• McDonald's: A Dividend Dream Stock That Has Growth Potential [View article]
    great article, here's one i did recently that provides a little more on the fundamentals of MCD: http://seekingalpha.co...
    Dec 31 02:14 AM | Likes Like |Link to Comment
  • McDonald's: 8-9% Total Return A Year [View article]
    YUM started in China 4-5 yrs before MCD (1986-87 vs. 1991-92). That may not sound like a lot of a head start, but China has done most of its development in only 20 years. (so 5 yrs out of 20 yrs is alot).

    I think there is also a local preference for chicken over beef (vs in the US, americans probably still prefer burgers for fast food). KFC brand is known for all chicken menu (MCD also has chicken products on their menu, but just not 100% known for chicken).

    Pizza Hut (for YUM) also does well in China. But their stores are much bigger than KFC stores. And I think alot of YUM's prime real estate locations (b/c they entered China so long ago) are probably near end of their lease (10-15 yr leases), and they will either be forced out or rent per sq meter will increase significant (by 2-3x). MCD tries to buy/own their real estate more than YUM, which is a strategic long term advantage.

    YUM also trades at higher multiple than MCD (18.5x vs. 15.5x). YUM is getting a China premium (50% of sales from China), but I think their past success in China will start to slow down somewhat (their valuation too dependent on China). YUM has recently turned to acquisitions in China (vs organic growth of existing brands) to keep growing (bought Little Sheep for $600mm).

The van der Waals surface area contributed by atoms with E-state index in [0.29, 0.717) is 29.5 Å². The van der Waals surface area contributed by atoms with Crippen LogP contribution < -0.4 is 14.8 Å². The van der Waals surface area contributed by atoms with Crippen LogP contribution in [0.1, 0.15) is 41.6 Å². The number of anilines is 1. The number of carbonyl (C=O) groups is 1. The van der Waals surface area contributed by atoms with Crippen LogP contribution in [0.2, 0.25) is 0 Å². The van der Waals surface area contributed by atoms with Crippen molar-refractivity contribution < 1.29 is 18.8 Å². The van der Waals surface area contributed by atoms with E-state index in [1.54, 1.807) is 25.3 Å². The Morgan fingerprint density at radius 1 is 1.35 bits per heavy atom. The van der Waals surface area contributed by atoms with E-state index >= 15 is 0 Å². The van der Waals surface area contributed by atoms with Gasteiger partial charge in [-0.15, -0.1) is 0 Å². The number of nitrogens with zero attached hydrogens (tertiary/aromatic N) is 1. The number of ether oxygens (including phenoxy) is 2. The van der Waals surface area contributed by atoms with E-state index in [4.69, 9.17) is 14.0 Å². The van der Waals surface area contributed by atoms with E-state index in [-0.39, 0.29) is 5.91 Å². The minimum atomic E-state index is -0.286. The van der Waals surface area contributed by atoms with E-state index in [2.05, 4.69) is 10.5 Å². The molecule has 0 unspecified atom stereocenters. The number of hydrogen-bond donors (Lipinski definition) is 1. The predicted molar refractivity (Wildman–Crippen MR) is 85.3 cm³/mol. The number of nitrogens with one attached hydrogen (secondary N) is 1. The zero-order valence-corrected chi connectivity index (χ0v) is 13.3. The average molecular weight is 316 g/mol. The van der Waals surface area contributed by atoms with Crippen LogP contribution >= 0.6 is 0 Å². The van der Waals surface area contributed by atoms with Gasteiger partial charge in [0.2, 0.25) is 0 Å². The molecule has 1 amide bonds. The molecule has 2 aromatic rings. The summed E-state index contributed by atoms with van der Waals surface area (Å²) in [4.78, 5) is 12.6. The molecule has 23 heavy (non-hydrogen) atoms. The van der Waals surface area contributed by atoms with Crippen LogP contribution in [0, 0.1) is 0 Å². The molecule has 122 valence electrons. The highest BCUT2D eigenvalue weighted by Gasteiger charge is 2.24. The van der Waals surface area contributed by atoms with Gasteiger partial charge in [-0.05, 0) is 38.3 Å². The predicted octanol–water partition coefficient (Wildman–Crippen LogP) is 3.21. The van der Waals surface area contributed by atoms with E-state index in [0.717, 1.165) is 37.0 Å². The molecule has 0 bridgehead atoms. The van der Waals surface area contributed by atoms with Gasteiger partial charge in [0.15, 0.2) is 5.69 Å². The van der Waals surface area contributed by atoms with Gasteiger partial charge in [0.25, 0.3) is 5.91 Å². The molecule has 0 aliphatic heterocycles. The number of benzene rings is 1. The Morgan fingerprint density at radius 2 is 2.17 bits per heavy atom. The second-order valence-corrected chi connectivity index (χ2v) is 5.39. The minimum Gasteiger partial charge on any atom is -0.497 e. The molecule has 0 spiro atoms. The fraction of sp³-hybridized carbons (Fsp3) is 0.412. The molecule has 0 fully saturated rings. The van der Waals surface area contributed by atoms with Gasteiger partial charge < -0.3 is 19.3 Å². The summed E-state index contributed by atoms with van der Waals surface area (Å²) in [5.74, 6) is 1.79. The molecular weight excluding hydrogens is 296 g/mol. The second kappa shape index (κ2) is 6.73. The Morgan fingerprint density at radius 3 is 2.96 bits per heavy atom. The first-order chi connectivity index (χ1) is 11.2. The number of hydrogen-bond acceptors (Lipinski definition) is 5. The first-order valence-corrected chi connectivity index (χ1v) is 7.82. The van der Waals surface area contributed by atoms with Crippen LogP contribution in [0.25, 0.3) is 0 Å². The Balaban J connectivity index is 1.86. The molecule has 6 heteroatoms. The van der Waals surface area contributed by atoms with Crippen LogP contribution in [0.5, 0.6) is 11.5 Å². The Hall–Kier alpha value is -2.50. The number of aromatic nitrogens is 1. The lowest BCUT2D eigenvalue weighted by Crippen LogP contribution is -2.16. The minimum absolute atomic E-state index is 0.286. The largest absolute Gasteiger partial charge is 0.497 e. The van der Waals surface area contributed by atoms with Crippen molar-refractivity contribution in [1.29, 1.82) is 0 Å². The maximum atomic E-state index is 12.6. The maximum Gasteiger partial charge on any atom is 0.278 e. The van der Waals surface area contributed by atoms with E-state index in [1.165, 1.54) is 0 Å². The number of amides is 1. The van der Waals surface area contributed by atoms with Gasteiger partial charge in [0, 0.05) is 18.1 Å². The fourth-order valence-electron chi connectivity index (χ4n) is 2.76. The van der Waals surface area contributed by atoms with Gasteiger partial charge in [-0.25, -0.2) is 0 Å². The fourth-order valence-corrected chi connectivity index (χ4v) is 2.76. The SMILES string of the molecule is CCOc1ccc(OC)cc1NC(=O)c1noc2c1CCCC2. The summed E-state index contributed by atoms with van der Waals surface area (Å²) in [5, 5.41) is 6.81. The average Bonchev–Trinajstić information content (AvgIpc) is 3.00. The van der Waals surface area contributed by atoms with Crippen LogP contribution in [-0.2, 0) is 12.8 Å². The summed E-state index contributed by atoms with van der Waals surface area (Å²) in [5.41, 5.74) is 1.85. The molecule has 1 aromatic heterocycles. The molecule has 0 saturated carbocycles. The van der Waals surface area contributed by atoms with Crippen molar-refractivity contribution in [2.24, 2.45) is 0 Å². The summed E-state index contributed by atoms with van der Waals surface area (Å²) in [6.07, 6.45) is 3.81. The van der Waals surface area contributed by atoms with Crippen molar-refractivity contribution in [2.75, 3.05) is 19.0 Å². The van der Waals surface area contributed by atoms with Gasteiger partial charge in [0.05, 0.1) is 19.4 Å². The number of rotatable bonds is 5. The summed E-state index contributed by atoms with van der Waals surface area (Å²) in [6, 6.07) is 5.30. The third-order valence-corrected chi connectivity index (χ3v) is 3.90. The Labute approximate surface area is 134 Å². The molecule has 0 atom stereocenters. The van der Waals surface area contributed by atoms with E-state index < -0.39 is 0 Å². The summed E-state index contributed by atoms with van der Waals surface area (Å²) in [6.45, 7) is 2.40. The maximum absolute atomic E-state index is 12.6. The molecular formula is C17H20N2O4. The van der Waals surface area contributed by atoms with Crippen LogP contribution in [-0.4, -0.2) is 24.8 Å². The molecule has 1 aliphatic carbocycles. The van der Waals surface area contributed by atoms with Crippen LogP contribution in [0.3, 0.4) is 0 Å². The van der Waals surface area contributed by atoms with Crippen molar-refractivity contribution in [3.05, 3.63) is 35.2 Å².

Dec 27 12:32 PM | Likes Like |Link to Comment
  • Avoid McDonald's As November Boost Seems Priced In [View article]
    "Revenues for MCD has shown a decline by 20% in Q32012 compared to Q32011". Wow, this is so inaccurately wrong I don't even know what to say. The sales decline is 0.02%, or basically flat: http://1.usa.gov/Rg0fES

    This is the type of terribly written SA articles that I cannot stand and really discredits the SA website. Before writing any more articles, author please learn the basics of how to look up company financials and calculate your own data (versus sourcing random 3rd party data sources and misinterpreting wrong conclusions).
    Dec 25 03:39 AM | 1 Like Like |Link to Comment
  • McDonald's: 8-9% Total Return A Year [View article]
    Hi Jan, I unfortunately have not looked into ARCO in detail, so hard for me to comment on it without the valuation basics. I agree ARCO would obviously provide full emerging market exposure (there's obviously good and bad to that), specifically Latin America. But in general, for successful global brands, I prefer being on the franchisor side (selling their brand and experience, highly profitable) versus the franchisee side (bear all the buildout costs). Best of luck.
    Dec 17 03:52 PM | 1 Like Like |Link to Comment
  • McDonald's: 8-9% Total Return A Year [View article]
    Thanks much for the comments! I own MCD not only in my own portfolio, but also for my parents (which I am very risk adverse in, given they are near retirement age). I sleep pretty well at night.
    Note, if MCD starts to show 3-4 months of same-store declines, then I will need to revisit the investment thesis. Still need to continue to do the homework on boring conservative stocks. Good luck!
    Dec 16 07:51 AM | 2 Likes Like |Link to Comment
  • McDonald's: An Income-Oriented Investor's Dream [View article]
    great, detailed article. i own MCD as well and you've hit on all the accurate points! only thing i would add is that in China, it's very difficult to expand now because finding real estate at reasonable rents is a huge obstacle. KFC and MCD have an advantage over new brands, but negotiating reasonable rents with landlords (so rent comes in at 15-20% of sales) is a long, long process. I've lived in China for past 5 years and have worked for a u.s. food and beverage brand that expanded into china, so know from first hand experience. MCD still a value stock at these prices, but I would temper China expectations (KFC wisely expanded quickly in China back 5-10 years ago, when real estate and rents were not so ridiculous).
    Nov 29 05:25 AM | Likes Like |Link to Comment